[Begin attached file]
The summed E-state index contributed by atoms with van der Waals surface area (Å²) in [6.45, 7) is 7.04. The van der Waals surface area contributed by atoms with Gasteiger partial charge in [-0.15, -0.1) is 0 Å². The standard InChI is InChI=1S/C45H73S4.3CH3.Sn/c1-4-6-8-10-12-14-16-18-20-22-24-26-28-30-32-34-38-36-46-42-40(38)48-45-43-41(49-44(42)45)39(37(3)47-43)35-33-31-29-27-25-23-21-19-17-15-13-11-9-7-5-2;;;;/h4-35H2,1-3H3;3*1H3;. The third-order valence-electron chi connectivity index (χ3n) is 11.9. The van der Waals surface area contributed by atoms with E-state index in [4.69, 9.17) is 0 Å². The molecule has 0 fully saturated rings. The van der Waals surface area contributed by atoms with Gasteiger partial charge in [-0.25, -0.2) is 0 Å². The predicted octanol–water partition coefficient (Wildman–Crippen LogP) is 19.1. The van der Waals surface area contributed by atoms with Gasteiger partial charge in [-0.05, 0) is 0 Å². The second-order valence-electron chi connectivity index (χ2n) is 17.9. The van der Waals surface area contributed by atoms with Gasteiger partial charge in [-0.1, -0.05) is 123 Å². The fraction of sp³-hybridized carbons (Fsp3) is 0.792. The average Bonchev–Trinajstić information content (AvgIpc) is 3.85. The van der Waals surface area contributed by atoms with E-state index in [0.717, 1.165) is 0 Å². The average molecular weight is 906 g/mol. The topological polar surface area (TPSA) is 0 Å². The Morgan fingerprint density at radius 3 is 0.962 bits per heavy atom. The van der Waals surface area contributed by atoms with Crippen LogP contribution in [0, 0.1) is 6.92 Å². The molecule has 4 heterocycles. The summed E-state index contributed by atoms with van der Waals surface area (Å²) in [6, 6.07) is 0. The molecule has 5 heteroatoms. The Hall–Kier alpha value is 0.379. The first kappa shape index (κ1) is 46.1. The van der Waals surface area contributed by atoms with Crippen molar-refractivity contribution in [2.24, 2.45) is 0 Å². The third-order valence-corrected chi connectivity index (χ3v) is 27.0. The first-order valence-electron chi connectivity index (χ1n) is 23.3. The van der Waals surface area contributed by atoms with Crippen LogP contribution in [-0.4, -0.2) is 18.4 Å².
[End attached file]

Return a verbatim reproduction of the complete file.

The summed E-state index contributed by atoms with van der Waals surface area (Å²) in [6.45, 7) is 7.04. The van der Waals surface area contributed by atoms with Gasteiger partial charge in [-0.15, -0.1) is 0 Å². The standard InChI is InChI=1S/C45H73S4.3CH3.Sn/c1-4-6-8-10-12-14-16-18-20-22-24-26-28-30-32-34-38-36-46-42-40(38)48-45-43-41(49-44(42)45)39(37(3)47-43)35-33-31-29-27-25-23-21-19-17-15-13-11-9-7-5-2;;;;/h4-35H2,1-3H3;3*1H3;. The third-order valence-electron chi connectivity index (χ3n) is 11.9. The van der Waals surface area contributed by atoms with E-state index in [4.69, 9.17) is 0 Å². The molecule has 0 fully saturated rings. The van der Waals surface area contributed by atoms with Gasteiger partial charge in [-0.25, -0.2) is 0 Å². The predicted octanol–water partition coefficient (Wildman–Crippen LogP) is 19.1. The van der Waals surface area contributed by atoms with Gasteiger partial charge in [-0.05, 0) is 0 Å². The second-order valence-electron chi connectivity index (χ2n) is 17.9. The van der Waals surface area contributed by atoms with Gasteiger partial charge in [-0.1, -0.05) is 123 Å². The fraction of sp³-hybridized carbons (Fsp3) is 0.792. The average Bonchev–Trinajstić information content (AvgIpc) is 3.85. The van der Waals surface area contributed by atoms with E-state index in [0.717, 1.165) is 0 Å². The average molecular weight is 906 g/mol. The topological polar surface area (TPSA) is 0 Å². The Morgan fingerprint density at radius 3 is 0.962 bits per heavy atom. The van der Waals surface area contributed by atoms with Crippen LogP contribution in [0, 0.1) is 6.92 Å². The molecule has 4 heterocycles. The summed E-state index contributed by atoms with van der Waals surface area (Å²) in [6, 6.07) is 0. The molecule has 5 heteroatoms. The Hall–Kier alpha value is 0.379. The first kappa shape index (κ1) is 46.1. The van der Waals surface area contributed by atoms with Crippen molar-refractivity contribution in [2.24, 2.45) is 0 Å². The third-order valence-corrected chi connectivity index (χ3v) is 27.0. The first-order valence-electron chi connectivity index (χ1n) is 23.3. The van der Waals surface area contributed by atoms with Crippen LogP contribution in [-0.4, -0.2) is 18.4 Å².